Two of our children are learning in Israel at the moment, a daughter at Mesores Rochel seminary and a son at Rav Zvi Kaplan’s yeshiva. Instead of bringing them home for Pesach, we decided to take our other two boys, who are learning in Telz Chicago, to celebrate Pesach in Israel. It was an unforgettable experience. Here are some of my random musings:
LIVING THE LIFE
I’ve had the merit to work in the field of kiruv since we arrived in Chicago 20 years ago and I’ve been blessed to have visited Israel 19 times in those 20 years, most of those with students on trips. Every trip has a story to tell. This trip was different.
The boys got a whole month off yeshiva and we took advantage, spending almost the entire month in Israel. That’s the longest time I’ve been there on a single trip. We rented an apartment in Romema, which is in the heart of what some refer to as the Black Belt of Yerushalayim. Not in a tourist area. In fact, many of the non-Israelis had left to spend Pesach with their families. We were close to shuls and yeshivas and makolets. People were going about their regular day to day life, getting ready for Pesach, just like we were. So it felt like we were living like regular Israelis in Israel. I even took off my tie! It felt good. I don’t think Romema would be where we would live if and when we move back to Israel. But for this month, it felt like home.
Pesach is the quintessential family holiday. It also felt good to bond as a family and to spend so much quality time together, especially in Israel. We had family on my side and my wife’s side come visit us over chol hamo’ed. Living in a smaller space also contributed to that sense of closeness. We didn’t have a big kitchen. The oven was small. We realized we could manage with less. That’s one of the messages of the matzah. Living humbly. It’s one of the big differences between living in the US and Israel. A trip like this cured me of the feeling that we need so much space.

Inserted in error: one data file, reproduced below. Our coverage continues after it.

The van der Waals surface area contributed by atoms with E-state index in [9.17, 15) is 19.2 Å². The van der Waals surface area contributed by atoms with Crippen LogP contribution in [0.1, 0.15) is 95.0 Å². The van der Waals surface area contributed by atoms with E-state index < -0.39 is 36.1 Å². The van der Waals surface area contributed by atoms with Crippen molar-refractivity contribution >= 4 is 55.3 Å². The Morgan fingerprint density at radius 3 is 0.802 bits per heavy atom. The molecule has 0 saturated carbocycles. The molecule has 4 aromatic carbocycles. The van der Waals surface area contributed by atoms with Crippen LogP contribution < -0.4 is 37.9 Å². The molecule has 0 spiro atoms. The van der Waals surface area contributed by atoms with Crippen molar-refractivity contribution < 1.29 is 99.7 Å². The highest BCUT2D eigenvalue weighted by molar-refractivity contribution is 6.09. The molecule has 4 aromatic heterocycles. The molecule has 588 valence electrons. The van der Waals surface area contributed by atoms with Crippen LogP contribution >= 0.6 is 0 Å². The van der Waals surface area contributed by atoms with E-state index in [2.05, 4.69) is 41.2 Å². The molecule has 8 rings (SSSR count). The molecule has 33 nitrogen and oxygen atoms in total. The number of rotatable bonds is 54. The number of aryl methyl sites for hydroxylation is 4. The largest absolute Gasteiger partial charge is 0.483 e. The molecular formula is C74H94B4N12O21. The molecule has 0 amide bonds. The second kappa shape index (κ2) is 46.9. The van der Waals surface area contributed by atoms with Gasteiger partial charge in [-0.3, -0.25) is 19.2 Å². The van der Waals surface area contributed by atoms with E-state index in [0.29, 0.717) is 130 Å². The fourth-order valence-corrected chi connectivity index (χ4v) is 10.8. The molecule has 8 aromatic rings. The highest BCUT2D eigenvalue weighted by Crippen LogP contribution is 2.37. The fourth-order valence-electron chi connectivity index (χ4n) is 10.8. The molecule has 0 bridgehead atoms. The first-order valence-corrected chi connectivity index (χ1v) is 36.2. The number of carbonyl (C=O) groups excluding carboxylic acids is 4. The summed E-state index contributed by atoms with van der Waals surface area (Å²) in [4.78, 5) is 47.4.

Breakfast with a view
For me personally, the most uplifting part of the trip was the amount of time I spent learning. I loved my learning at Ohr Somayach and one of my regrets is that I haven’t learned as much as I would liked to have here in Chicago. This trip was the time to turn that around. We were five minutes walk away from a big beis medrash, Chanichei Yeshivos. My boys spent every morning there learning until mincha. I too put in a couple of hours every day. I loved it and bli neder, I’m going to learn more now that I’m back in Chicago.
Pesach is the time to pass on the mesorah (tradition) from one generation to another. I was able to prepare for Pesach much more than in previous years. I spent many hours going over the Hagadah and learning other material about Pesach. I was able to focus on the main themes of the night, what I wanted to pass on to our children. As a result, I enjoyed the seders more and I think everyone else did too. In fact, I’m sort of happy that we had two seders. It seems like there is so much to say that one seder is not enough.
It was just family the first seder. We invited guests for the second seder and for other Yomtov and Shabbos meals. It was so nice to have JET students who are learning in Yerushalayim, join us. It was especially nice to see one of the newest JET babies, Yosef London, son of Josh and Rachel London, who was born in Yerushalayim!
Chanichei’s packed beis midrash, where I learned with the boys
Our apartment had a stunning view looking over the hills of Yerushalayim. We could see Ramot, the kever of Shmuel Hanavi and the goings on below. Everywhere you go in Yerushalayim there is building going on. Even if you were here just 6 months ago, the place looks different. At the Kotel, there is construction going on over one of the archaeological sites. They are even building an elevator from the Arova down to the plaza! Also new (for me) were all the roundabouts at intersections, which are much safer for driving.